When Alice Hu first got into wellness and spirituality practices such as meditation, sound bathing, and crystals, she was a little skeptical.
“I had a friend who was hosting a two-hour-long meditation session at her yoga studio and I wanted to support her, but I was like ‘I don’t know what meditation is. I know I’m supposed to do it, but it’s so hard,'” says the 30-year-old Rockville resident.
Turns out, she discovered she actually enjoyed tapping into her spiritual and intuitive side. But there weren’t many places helping folks do that in the Washington area. When visiting friends on the West Coast, she’d find plenty of spots to hit a sound bath or a kundalini yoga class, but couldn’t find that same kind of access back home.
“I was really getting more interested in this,” Hu says, “and I wished I could continue this learning in DC, but there wasn’t as many things happening.”
That’s when she decided to start the Woo Woo Company, which is now a year old. The “community for skeptical hippies” brings experts in things like reading tarot cards, numerology, or breath work to events in DC so folks can try them out in an educational, relaxed setting.
“There’s a lot of apprehension about these topics because people don’t understand them. It seems outside their realm of experience,” says Hu. “[Woo Woo Company] is bringing something that is unfamiliar in a familiar way so people aren’t afraid.”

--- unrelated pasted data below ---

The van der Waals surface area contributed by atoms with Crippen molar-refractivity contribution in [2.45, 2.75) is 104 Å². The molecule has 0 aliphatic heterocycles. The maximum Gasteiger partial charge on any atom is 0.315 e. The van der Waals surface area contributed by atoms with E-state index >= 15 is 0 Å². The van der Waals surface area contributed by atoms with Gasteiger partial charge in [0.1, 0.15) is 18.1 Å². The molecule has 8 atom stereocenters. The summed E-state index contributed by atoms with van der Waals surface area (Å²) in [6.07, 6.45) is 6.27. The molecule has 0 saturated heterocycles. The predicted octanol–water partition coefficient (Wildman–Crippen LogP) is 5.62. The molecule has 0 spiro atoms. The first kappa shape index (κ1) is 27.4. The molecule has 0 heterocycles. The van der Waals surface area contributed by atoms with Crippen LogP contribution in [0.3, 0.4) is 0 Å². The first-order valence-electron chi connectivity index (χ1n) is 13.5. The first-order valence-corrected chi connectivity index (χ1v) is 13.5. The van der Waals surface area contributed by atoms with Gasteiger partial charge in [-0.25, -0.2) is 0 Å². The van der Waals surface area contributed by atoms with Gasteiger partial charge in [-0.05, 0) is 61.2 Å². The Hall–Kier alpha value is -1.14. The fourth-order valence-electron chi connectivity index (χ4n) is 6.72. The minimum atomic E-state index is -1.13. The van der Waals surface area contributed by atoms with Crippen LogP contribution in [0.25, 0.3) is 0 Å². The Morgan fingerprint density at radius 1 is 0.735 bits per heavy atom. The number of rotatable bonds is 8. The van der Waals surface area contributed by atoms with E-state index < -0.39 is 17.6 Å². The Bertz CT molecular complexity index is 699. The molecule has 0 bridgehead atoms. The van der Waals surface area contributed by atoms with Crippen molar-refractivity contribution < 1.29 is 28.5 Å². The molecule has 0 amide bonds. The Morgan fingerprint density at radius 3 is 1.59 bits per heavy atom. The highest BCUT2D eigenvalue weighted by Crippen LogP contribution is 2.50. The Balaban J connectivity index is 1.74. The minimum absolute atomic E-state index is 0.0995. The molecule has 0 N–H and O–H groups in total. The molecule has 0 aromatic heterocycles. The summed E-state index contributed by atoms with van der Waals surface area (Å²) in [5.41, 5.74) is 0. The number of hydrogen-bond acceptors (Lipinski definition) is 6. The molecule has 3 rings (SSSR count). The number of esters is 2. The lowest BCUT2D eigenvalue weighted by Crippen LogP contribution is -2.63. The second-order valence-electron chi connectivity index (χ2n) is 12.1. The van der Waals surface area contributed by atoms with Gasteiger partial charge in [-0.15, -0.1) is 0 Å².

And under the “Into the Woo” section of the company’s site, Hu posts Q&As with people like energy healers and yoga teachers about their own spiritual journeys, as well as guides to using tools like essential oils. The company also sends out a newsletter and curates an online map outlining Woo Woo-centric sites in DC such as clean beauty stores and juice bars.
The event series has been a success, says Hu, so much so that it’s now her full-time gig. “People really like it in DC,” she says. “I’m really surprised how open and receptive people have been.”
And, yes, the name is supposed to be a little tongue-in-cheek, says Hu. The event series is all about participants reclaiming things once dismissed as “woo woo” and deciding how to best use them to reflect inward, especially in a world that’s increasingly hectic.
“What we crave at the end of the day is a deep connection with the people around us. Not just talking about ‘What are you watching on Netflix?,’ but those soul-searching conversations,” says Hu. “[Woo Woo events allow people] to get in tune with themselves and spend time with themselves and quiet the chatter.”
Tickets for Woo Woo events often range from $15 to $35, and soon you can spend several days devoted to all things woo. Hu is planning a Woo Woo Company retreat in September, which will feature a weekend of healthy food, sound healing, yoga, and breath work in Berryville.